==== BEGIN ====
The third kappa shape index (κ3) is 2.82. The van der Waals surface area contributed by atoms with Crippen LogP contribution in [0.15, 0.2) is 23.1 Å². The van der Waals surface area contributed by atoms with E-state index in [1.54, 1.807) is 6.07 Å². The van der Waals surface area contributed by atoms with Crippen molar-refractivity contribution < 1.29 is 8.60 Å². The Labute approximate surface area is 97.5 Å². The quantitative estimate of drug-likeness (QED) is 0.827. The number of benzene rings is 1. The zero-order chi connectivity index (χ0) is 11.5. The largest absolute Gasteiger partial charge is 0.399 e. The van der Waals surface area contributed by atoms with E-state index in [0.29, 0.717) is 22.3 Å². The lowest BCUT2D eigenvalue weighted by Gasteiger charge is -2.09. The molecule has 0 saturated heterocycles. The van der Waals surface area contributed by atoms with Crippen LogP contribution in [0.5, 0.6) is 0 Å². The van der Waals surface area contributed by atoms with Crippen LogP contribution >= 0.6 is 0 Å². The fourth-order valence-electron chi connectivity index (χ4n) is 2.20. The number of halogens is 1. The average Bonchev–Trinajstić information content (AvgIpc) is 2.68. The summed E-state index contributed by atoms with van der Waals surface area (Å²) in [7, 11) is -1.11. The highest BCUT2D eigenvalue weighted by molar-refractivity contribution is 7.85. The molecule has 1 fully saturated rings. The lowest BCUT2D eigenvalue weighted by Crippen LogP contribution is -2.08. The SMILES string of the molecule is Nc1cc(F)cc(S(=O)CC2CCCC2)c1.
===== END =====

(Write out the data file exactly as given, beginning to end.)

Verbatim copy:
The third kappa shape index (κ3) is 2.82. The van der Waals surface area contributed by atoms with Crippen LogP contribution in [0.15, 0.2) is 23.1 Å². The van der Waals surface area contributed by atoms with E-state index in [1.54, 1.807) is 6.07 Å². The van der Waals surface area contributed by atoms with Crippen molar-refractivity contribution < 1.29 is 8.60 Å². The Labute approximate surface area is 97.5 Å². The quantitative estimate of drug-likeness (QED) is 0.827. The number of benzene rings is 1. The zero-order chi connectivity index (χ0) is 11.5. The largest absolute Gasteiger partial charge is 0.399 e. The van der Waals surface area contributed by atoms with E-state index in [0.29, 0.717) is 22.3 Å². The lowest BCUT2D eigenvalue weighted by Gasteiger charge is -2.09. The molecule has 0 saturated heterocycles. The van der Waals surface area contributed by atoms with Crippen LogP contribution in [0.5, 0.6) is 0 Å². The van der Waals surface area contributed by atoms with Crippen LogP contribution >= 0.6 is 0 Å². The fourth-order valence-electron chi connectivity index (χ4n) is 2.20. The number of halogens is 1. The average Bonchev–Trinajstić information content (AvgIpc) is 2.68. The summed E-state index contributed by atoms with van der Waals surface area (Å²) in [7, 11) is -1.11. The highest BCUT2D eigenvalue weighted by molar-refractivity contribution is 7.85. The molecule has 1 fully saturated rings. The lowest BCUT2D eigenvalue weighted by Crippen LogP contribution is -2.08. The SMILES string of the molecule is Nc1cc(F)cc(S(=O)CC2CCCC2)c1.